About Disc Tumbler Locks
Slotted rotary detainer discs are the main part of most Disc Tumbler lock’s mechanisms, and they’re what set them apart from other designs of locks. Although Disc Tumblers are often confused with Wafer Tumbler locks, the two designs couldn’t be anymore dissimilar.
A specially designed key is used to operate a disc tumbler. The key turns the lock’s tumbler to line up with the slot, very much like those on a safe. This process tumbles the sidebar into the slots and opens the lock. Because a disc tumbler lock doesn’t use springs in its mechanism, unlike pin tumblers and wafer tumblers, it’s suited for installation on doors that are usually exposed to weather conditions and for securing public buildings.
A bit of history about Disc Tumbler Locks?
Till date, disc tumblers are still widely used to secure Finnish households and can be found on London doors as well. The locking mechanism was originally conceived in 1907 by Emil Henriksson, a Finnish scientist. But it was not until 1918 when the disc tumbler was first manufactured and mass produced by the Abloy Company.
Disc Tumbler Lock Design
A typical disc tumbler lock produced by Abloy usually features a hemi-cylindrical key that has notches. The lock also features detainer discs with holes that can vary between 180⁰ hemi-circle and a 270⁰ ¾ circle.
After the appropriate key is slid into a disc tumbler lock and twisted 90 degrees, the notches on the key will align at an angle to conform with corresponding angles in each hole that’s on the detainer disc.
How does a Disc Tumbler Lock work?
If you have in place a disc tumbler lock with a 270⁰ hole, its key will have to be 180⁰ in order to work with it. But if the hole is 240⁰, its key will have to be sized at 150⁰.
When the right sized key for a disc tumbler lock is slid into the locking mechanism and turned, every disc in the mechanism will rotate and align with the notches on the mechanism’s perimeter. Accomplishing this will drop the cylinder’s sidebar into the groove created by the disc’s notches and open the lock. But if an incorrect key is placed in a disc tumbler lock, its notches will not fit and this will cause the disc to rotate to a wrong angle and thus not unlock the mechanism.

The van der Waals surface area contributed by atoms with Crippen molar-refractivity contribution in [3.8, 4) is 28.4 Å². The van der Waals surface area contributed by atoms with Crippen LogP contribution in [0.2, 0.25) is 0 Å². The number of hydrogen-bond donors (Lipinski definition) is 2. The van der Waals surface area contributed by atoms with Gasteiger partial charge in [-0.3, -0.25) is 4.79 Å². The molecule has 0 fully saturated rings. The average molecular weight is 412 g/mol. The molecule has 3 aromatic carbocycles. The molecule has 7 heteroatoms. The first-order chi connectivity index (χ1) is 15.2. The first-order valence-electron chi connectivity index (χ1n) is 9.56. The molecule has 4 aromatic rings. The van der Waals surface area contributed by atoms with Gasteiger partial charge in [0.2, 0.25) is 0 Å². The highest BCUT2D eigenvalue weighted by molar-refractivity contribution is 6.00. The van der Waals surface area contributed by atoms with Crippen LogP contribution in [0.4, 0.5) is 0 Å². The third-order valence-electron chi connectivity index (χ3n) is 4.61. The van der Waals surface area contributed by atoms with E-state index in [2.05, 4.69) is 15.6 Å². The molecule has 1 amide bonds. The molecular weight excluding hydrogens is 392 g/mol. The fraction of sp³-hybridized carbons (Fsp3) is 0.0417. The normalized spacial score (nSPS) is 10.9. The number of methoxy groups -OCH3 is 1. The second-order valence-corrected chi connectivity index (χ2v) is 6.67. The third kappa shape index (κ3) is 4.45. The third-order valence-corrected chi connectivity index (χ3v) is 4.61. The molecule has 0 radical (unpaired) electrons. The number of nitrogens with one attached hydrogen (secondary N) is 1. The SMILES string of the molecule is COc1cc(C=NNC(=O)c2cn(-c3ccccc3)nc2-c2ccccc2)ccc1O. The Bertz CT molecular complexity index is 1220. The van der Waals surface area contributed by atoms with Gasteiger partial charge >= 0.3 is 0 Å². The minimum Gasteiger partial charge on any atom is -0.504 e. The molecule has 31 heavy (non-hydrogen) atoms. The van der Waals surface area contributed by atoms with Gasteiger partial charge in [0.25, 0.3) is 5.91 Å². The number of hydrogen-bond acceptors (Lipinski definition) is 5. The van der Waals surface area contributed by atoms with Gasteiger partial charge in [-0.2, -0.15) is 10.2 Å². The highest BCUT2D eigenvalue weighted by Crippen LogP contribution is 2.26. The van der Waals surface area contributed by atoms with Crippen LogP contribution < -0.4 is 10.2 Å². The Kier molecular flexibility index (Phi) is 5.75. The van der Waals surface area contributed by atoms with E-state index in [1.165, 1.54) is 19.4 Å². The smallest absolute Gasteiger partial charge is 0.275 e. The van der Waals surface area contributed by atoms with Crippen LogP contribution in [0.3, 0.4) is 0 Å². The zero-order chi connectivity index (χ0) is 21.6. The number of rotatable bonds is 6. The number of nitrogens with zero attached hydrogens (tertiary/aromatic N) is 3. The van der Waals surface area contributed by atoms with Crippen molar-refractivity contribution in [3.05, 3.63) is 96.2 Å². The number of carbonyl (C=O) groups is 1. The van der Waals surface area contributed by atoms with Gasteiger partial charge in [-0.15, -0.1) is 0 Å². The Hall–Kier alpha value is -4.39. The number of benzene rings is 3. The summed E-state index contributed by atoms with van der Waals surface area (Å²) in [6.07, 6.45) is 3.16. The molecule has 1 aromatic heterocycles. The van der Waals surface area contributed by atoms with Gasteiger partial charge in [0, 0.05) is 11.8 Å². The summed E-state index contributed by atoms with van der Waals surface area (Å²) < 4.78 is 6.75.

To lock a disc tumbler, the key will be rotated towards the opposite direction. This will slide the sidebar into the cylinder’s opening and make use of the straight edge of the key to return the formerly scrambled position of the discs.
How secure are Disc Tumbler Locks?
The average disc tumbler lock can provide ample security to your London premises because of how tough they are to break or pick. This is especially true when compared to most other locks.
Because disc tumblers don’t make use of springs as part of their design, they are less likely to fall victim to rust or break down under wet weather.
Regarded by our locksmiths as a high-security lock, disc tumblers cannot be bumped. This makes them a fine choice for securing the doors of your home, business, or even your money drawers and closets for storing valuable equipment or documents. The more expensive versions of disc tumblers come with ‘false gates’ that trick burglars into thinking they’ve succeeded at picking its lock when they actually haven’t.
Cheaper disc tumblers can be forced open or broken apart because of the cheaper material they are made of. For a solid and yet fair priced disc tumbler lock that you can rely on for your London abode, our expert London locksmiths are available for both installations and repair. Our services are available around the clock and all year round.
How much do Disc Tumbler Locks cost?
The price of a disc tumbler lock is usually dependent on the model, the quality, and the material used in making it. Also, the more advanced the lock, the pricier it usually is. But keep in mind that the cheaper a lock is, the easier it will be to breach it because of its low quality.
For a well-priced disc tumbler lock that will be durable and reliable, contact our expert London locksmiths for a recommendation as well as efficient installation.